- At least once every couple of weeks, I review all the subscriptions and decide what's not working for me - something that updates so rarely I forget it, whose content isn't quite what I thought it would be, is too similar to another blog that does it better, or is just not a good fit after all - and unsubscribe. Unfortunately, I'm still adding more feeds than I'm deleting...
Sena Jeter Naslund
from the book cover:
Marie Antoinette was a child of fourteen when her mother, the Empress of Austria, arranged for her to leave her family and her country to become the wife of the fifteen-year-old Dauphin, the future King of France. Coming of age in the most public of arenas, the young queen embraces her new family and the French people, and she is embraced in return. Eager to be a good wife and strong queen, she shows her new husband nothing but love and encouragement, though he repeatedly fails to consummate their marriage and in doing so, fails to give her the thing she - and the people of France - desire most: a child and an heir to the throne.
Deeply disappointed and isolated in her own inti-mate circle apart from the social life of the court, the queen allows herself to remain ignorant of the country's growing economic and political crises. She entrusts her soul to her women friends, her music teacher, her hairdresser, the ambassador from Austria, and a certain Swedish count so handsome that admirers label him "the Picture." When her innocent and well-chaperoned pilgrimage to watch the sun rise is viciously misrepresented in satiric pamphlets as a drunken orgy, the people begin to turn against her. Poor harvests, bitter winters, war debts, and poverty precipitate rebellion and revenge as the royal family and many nobles are caught up in a murderous time known as "the Terror."
At the age of fourteen, Princess Maria Antonia of Austria was sent to France to be married to the fifteen-year-old Dauphin (crown prince) Louis Auguste, thus forging an alliance between their countries and re-christening her as the French Dauphine, Marie Antoinette. Such alliances are cemented by producing heirs, but it takes several years and ascension to the throne before this marriage is consummated successfully, and a second pregnancy before a prince is born. The queen-to-be diverts herself with court life and gambling in the years prior to motherhood, less interested than her husband in reading or learning about the people they rule. When years of poor crops, poverty, and anger at the extravagances of the royal court finally provoke the French people to revolt, the queen never quite believes that their love for the monarchy, who have been chosen by God to rule over them (the "divine right of kings"), could have been so diminished, even as her family and friends are driven into exile, imprisoned, and put to death.Marie Antoinette's public image has been undergoing some favorable revision in the last few years; for one thing, historians have absolved her of that "let them eat cake" quote. This historical novel, narrated in "Toinette's" voice, begins with her journey from Austria to meet her husband and goes to, literally, the end, as the guillotine drops toward her neck. She comes across as fairly likable, sweet, sheltered, and rather clueless, genuinely having little understanding of life outside the court. Her attitude toward the French people seems more oblivious and unaware than venal or malicious, although the agitators among the revolutionaries paint her, and the rest of the aristocracy, as evil. Not many of the supporting characters are very well developed, but that actually seems in character for a first-person narrative about someone who really is the center of her world. The writing itself is a bit pedestrian, and the story drags in spots, but that's probably appropriate in describing lives that are very privileged and to some degree aimless. And as with most fiction built around historical figures, you already know how it has to end.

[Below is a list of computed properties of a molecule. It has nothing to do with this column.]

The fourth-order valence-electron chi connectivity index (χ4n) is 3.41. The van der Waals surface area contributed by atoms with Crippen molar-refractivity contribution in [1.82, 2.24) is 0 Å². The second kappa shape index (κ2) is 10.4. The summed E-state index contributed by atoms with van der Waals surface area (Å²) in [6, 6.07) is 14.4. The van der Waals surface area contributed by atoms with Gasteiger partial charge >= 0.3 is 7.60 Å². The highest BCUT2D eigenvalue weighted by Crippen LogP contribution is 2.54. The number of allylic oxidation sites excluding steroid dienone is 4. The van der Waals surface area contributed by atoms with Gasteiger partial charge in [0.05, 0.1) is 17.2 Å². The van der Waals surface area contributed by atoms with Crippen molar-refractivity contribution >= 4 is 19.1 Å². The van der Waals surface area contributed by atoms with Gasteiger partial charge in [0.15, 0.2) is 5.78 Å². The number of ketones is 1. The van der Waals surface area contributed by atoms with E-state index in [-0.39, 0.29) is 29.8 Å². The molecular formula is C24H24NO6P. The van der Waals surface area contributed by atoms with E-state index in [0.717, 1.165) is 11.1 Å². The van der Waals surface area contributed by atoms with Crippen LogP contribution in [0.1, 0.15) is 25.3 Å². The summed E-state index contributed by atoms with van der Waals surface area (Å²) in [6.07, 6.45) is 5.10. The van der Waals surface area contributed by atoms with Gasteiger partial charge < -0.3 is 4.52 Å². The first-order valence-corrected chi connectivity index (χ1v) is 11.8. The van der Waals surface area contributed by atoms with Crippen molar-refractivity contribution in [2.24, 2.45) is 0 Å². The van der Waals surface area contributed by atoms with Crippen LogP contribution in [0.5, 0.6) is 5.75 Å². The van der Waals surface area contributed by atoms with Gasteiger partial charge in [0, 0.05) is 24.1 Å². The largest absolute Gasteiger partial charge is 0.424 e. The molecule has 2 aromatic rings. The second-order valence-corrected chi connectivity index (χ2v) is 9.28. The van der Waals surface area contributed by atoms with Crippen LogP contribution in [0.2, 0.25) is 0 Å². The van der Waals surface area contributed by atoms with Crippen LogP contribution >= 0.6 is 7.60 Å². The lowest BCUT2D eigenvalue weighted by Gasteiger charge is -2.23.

Monday, June 18, 2007
(Since you blog under your real name, I'm not afraid to use it here.)
Congratulations! You're about to take the first step into your post-college professional life. If what I've been reading lately is true, you could have as many as 8 jobs before you're 30, so you may as well get started.
I have enjoyed serving as your job-search and interview coach, but since it seems my services in that capacity will no longer be needed, I am shifting my role to general advisor. I thought I'd get you started with a short list of resources. I recommend subscribing to these with a feed reader; you're not going to have nearly as much time to wander around on the internet.
Navigating the corporate world
Yes, I know it's not your very first job (there was Kroger, the museum, and work-study), but it's the first full-time one in your professional field, and it's a different environment. I've found a couple of blogs that address the nuts-and-bolts of work life pretty well. You already know about Ask a Manager, but the Evil HR Lady can also give you a lot of good info. And when you want suggestions about how to deal with the accounting department, you can always ask your mom.
Career issues, the bigger picture